Theileria taurotragi infection

Theileria taurotragi infection

Previous Authors: J A LAWRENCE AND S M WILLIAMSON

Current Authors:
J A LAWRENCE - Extraordinary Professor, DPhil, BSc, MRCVS (ret.), DTVM, Department of Paraclinical Veterinary Science, University of Zimbabwe, Harare, Zimbabwe 
B J MANS - Principal Researcher, BSc, BSc (Hons) Biochemistry, MSc (Biochemistry), PhD (Biochemistry), Agricultural Research Council, Onderstepoort Veterinary Research, 100 Old Soutpan Road, Pretoria, Gauteng, 0110, South Africa

Introduction

Theileria taurotragi was first described by Martin and Brocklesby19 in 1960, under the name Cytauxzoon taurotragi, as a benign parasite of the eland (Taurotragus oryx). It was subsequently demonstrated that the parasite was readily transmissible to the ox, in which it caused a transient febrile reaction,35 and it became clear that T. taurotragi was one of the benign theilerial parasites of cattle which had been known collectively as Theileria mutans since the beginning of the twentieth century.31 The disease it causes was first described by Neitz22 in 1957, when it was mistaken for a mild form of T. mutans infection transmitted by Rhipicephalus appendiculatus. The parasite is widely distributed through eastern and southern Africa, and in addition to the ox and the eland it will infect sheep and goats under experimental conditions but does not produce piroplasms.22, 33 It  also infects cell lines from a number of other species of Bovidae in vitro.30 The main significance of Theileria taurotragi is the confusion that it causes in the differential diagnosis of mild reactions to Theileria parva, although it can occasionally be responsible for cases of cerebral theileriosis (Turning sickness). Theileria parva and T. taurotragi both utilise the same tick vector, Rhipicephalus appendiculatus, and antibodies to T. taurotragi cross-react in the T. parva immunofluorescent antibody test (IFAT) 17, which has complicated epidemiological studies on T. parva.

Aetiology and life cycle

The morphological and biological characteristics of T. taurotragi are generally similar to those of T. parva, but the ultrastruture of the merozoites in bovine brain is different 6. In the eland, bars and veils found in the erythrocytes are associated with the piroplasms, 36 but these structures are not present in the ox. The parasite is transmitted by R. appendiculatus and Rhipicephalus evertsi evertsi, 32 Rhipicephalus pulchellus4 and Rhipicephalus zambeziensis.14 Recovered cattle remain carriers for at least 11 months.13 The schizonts stimulate transformation of host cells to a limited extent, but the target cells have not been identified. The schizonts can be cultured in vitro in lymphoblasts, as with T. parva.29 Infection can be transmitted readily between cattle by intravenous inoculation of 100 ml of blood, which suggests that intra-erythrocytic division and invasion of new erythrocytes occurs.9

Epidemiology

Theileria taurotragi has been recorded from eastern, central and southern Africa and has been confirmed with molecular methods in Botswana 2, 21, 23, Kenya, Mozambique 20, Nigeria 16, Rwanda 1, South Africa 37, Sudan 28, Tanzania 6, Uganda 24, 25, Zambia 12 and Zimbabwe 1. This corresponds with the range of R. appendiculatus, but its other vector ticks are also found throughout this region 34. Theileria parva also occurs in most of these areas, indicating an overlap in geographic distribution.  Reverse line blot analysis has allowed estimations of prevalence for T. taurotragi, which may be as high as 76% 24. Older cattle generally have a higher prevalence, reflecting infection over time; indigenous cattle breeds seem to be more resistant to infection than exotic or cross-breeds; and cattle grazing inside wildlife reserves have a higher prevalence compared to cattle grazing outside, as a result of contact with eland, which show higher levels of infection than cattle 24. Theileria taurotragi seems to be cattle and eland specific, although it has also been detected in bushbuck (Tragelaphus sylvaticus) in Uganda 24. Extensive screening of African buffalo (Syncerus caffer) has not detected T. taurotragi to date 18, 24, 26.  A single report of the detection of T. taurotragi in four African buffalo, used a multiplex real-time PCR, could not be confirmed with sequencing 7.  While mixed infections of T. parva and T. taurotragi in cattle are common where parasites are sympatric, this is probably due to maintenance of both parasites in cattle or the overlap in geographic distribution of African buffalo and eland 15.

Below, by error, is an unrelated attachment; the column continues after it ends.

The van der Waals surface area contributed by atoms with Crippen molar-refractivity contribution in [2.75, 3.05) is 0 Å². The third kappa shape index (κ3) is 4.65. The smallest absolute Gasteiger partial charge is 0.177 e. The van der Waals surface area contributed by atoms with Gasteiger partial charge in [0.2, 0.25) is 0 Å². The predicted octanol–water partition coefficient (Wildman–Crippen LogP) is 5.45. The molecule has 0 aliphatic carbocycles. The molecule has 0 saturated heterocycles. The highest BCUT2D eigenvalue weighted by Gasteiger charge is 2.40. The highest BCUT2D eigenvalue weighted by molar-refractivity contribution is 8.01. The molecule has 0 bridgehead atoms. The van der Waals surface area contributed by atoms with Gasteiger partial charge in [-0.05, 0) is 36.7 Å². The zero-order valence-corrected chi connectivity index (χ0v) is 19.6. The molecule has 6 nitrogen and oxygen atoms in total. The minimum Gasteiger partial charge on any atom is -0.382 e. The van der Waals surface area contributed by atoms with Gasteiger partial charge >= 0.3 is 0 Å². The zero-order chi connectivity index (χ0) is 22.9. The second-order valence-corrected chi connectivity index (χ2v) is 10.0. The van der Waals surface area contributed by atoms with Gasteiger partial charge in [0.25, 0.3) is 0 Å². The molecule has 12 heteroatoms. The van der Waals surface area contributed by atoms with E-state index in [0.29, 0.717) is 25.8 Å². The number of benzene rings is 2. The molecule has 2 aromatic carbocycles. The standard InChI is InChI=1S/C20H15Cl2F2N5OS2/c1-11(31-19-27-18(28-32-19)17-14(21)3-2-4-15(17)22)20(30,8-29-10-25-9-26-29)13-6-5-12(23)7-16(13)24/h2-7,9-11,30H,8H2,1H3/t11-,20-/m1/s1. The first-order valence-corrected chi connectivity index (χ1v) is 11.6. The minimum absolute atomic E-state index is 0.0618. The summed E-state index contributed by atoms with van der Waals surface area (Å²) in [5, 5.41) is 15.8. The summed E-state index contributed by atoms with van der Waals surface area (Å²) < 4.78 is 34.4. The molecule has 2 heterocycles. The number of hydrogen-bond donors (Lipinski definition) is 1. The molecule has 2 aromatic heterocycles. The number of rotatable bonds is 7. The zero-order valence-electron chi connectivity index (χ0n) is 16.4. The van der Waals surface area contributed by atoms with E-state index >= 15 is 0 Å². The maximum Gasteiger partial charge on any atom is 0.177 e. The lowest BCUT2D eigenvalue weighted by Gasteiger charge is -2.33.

Clinical signs

Infection of cattle with T. taurotragi results in a mild febrile reaction of 1 to 14 days’ duration commencing after an incubation period of 10 to 21 days.5, 13 Slight enlargement of superficial lymph nodes, especially the parotid lymph nodes draining the ears on which infected ticks have fed, is present, but there is no evidence of anorexia or other clinical signs. Toxicosis, resulting from heavy infestation with R. appendiculatus, exhibits similar signs and may occur with and overshadow the reaction to the Theileria. The parasite may occasionally cause nervous signs associated with cerebral infarction (Turning sickness).

Infection in sheep is benign. In eland the parasite sometimes causes severe or fatal disease.10

Pathogenesis and pathology

Theileria taurotragi stimulates lymphoid proliferation in the same way as T...

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